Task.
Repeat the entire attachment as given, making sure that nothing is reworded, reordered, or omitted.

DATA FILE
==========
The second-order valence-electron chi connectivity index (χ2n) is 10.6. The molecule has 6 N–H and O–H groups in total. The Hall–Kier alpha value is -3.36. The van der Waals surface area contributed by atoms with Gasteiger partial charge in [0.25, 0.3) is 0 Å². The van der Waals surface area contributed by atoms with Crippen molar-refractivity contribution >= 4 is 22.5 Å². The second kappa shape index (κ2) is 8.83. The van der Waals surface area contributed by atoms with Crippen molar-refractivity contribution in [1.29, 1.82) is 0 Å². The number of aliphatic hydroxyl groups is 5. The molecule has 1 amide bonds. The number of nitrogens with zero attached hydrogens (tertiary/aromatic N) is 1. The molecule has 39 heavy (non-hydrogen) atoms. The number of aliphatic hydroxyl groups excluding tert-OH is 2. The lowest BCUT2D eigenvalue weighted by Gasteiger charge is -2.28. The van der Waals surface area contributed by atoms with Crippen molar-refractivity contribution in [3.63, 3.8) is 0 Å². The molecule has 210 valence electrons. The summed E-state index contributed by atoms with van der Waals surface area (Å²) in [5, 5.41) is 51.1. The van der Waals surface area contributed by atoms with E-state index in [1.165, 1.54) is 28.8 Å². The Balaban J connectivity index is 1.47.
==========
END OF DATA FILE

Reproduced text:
The second-order valence-electron chi connectivity index (χ2n) is 10.6. The molecule has 6 N–H and O–H groups in total. The Hall–Kier alpha value is -3.36. The van der Waals surface area contributed by atoms with Gasteiger partial charge in [0.25, 0.3) is 0 Å². The van der Waals surface area contributed by atoms with Crippen molar-refractivity contribution >= 4 is 22.5 Å². The second kappa shape index (κ2) is 8.83. The van der Waals surface area contributed by atoms with Crippen molar-refractivity contribution in [1.29, 1.82) is 0 Å². The number of aliphatic hydroxyl groups is 5. The molecule has 1 amide bonds. The number of nitrogens with zero attached hydrogens (tertiary/aromatic N) is 1. The molecule has 39 heavy (non-hydrogen) atoms. The number of aliphatic hydroxyl groups excluding tert-OH is 2. The lowest BCUT2D eigenvalue weighted by Gasteiger charge is -2.28. The van der Waals surface area contributed by atoms with Crippen molar-refractivity contribution in [3.63, 3.8) is 0 Å². The molecule has 210 valence electrons. The summed E-state index contributed by atoms with van der Waals surface area (Å²) in [5, 5.41) is 51.1. The van der Waals surface area contributed by atoms with E-state index in [1.165, 1.54) is 28.8 Å². The Balaban J connectivity index is 1.47.